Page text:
Once again, General Electric has crossed its t's and dotted it's i's, and lo and behold, didn't end up paying any taxes this year. This is a mockery of the tax system and highlights the need for corporate tax reform.
I pay taxes, you pay taxes, and chances are, both of us brought in less than 14 billion in profits during 2010. If G.E. alone, never mind all the other mega-corps doing the same thing, if G.E. alone paid their fair share, what would that allow our government to pay for? Probably plenty of the things that are going to get cut by the deficit hawks. Making matters worse is the ham-handed way the administration is handling questions regarding the cognitive dissonance of having such ties to the C.E.O of General Electric. Below is an excerpt from ABC News, where Mr. Carney would have looked better if his hair had spontaneously combusted and forced him from the room, screaming in terror.
"TAPPER: GE, in 2010, made more than $14 billion in profits, 5 billion of those here in the U.S., and yet GE paid no taxes last year. Given that the CEO of GE is the head of the president's competitiveness and jobs council, I'm wondering if you have any thoughts on their paying no taxes last year, as opposed to probably every single person in this room.
CARNEY: I hope so. But the -- look, I -- Jake, I'll just tell you.
TAPPER: Front page of The New York Times.
CARNEY: But I -- but I can -- I've read the story. The president has said that he is committed to corporate tax reform.
TAPPER: Does it bother him?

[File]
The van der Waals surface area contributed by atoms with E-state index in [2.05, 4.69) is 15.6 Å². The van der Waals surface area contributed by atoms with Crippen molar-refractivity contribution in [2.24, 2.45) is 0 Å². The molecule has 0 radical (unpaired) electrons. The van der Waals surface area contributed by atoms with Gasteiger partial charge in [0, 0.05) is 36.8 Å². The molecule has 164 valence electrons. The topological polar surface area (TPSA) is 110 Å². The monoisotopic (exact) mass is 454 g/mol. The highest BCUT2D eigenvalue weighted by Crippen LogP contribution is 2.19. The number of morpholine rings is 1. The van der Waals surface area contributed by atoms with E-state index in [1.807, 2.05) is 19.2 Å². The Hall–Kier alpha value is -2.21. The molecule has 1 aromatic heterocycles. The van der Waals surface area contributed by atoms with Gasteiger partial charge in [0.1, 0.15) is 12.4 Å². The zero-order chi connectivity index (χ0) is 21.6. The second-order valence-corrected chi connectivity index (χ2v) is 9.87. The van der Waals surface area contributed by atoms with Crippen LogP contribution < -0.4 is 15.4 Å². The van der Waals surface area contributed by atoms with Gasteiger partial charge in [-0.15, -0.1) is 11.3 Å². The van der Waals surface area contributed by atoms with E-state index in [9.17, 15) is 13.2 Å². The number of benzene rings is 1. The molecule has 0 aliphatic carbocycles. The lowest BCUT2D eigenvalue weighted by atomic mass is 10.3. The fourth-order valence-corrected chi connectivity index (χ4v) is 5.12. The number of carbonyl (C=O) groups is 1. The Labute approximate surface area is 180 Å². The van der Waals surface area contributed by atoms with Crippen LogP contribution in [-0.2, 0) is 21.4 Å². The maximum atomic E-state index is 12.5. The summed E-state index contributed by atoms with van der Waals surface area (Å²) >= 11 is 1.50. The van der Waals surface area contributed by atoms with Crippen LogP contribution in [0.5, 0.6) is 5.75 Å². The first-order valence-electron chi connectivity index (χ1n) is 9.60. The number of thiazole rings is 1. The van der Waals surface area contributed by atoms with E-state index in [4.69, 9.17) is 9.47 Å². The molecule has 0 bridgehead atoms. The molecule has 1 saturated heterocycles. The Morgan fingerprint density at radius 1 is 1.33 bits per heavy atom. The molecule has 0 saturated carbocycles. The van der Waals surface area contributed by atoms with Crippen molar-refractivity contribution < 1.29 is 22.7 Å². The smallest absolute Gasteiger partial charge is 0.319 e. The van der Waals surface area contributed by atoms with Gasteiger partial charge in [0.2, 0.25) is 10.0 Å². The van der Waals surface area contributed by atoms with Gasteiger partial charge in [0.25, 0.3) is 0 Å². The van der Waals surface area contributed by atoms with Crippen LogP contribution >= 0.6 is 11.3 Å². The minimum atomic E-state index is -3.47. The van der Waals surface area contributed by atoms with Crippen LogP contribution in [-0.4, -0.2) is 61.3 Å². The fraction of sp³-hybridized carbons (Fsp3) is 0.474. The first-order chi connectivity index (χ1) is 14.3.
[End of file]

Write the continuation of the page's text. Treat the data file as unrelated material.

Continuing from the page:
CARNEY: I haven't spoken to the president about this.
TAPPER: Why appoint to the head of the competitiveness and jobs council a person who is now the poster child for using the system to get out of paying taxes?
CARNEY: The job council and competitiveness council is designed for just that.
TAPPER: But is there a perception problem at all for the president? He says he wants to take on this issue, and yet --
CARNEY: He very much wants to take on this issue.
TAPPER: It's the second year in a row that GE didn't pay any taxes, and yet he appoints the CEO to the head of his competitiveness and jobs council is -
CARNEY: I think the issue, Jake, is --
TAPPER: -- that the American people --
CARNEY: No, because the president is very committed to addressing this issue.
TAPPER: So much so that he puts the CEO of GE at the head of the Jobs and Competitiveness Council?
CARNEY: Look, I think, you know, Jake, we can do this five or six times, but he is committed to corporate tax reform..."
The administration either needs to make G.E. pay, or they need to distance themselves. End of story.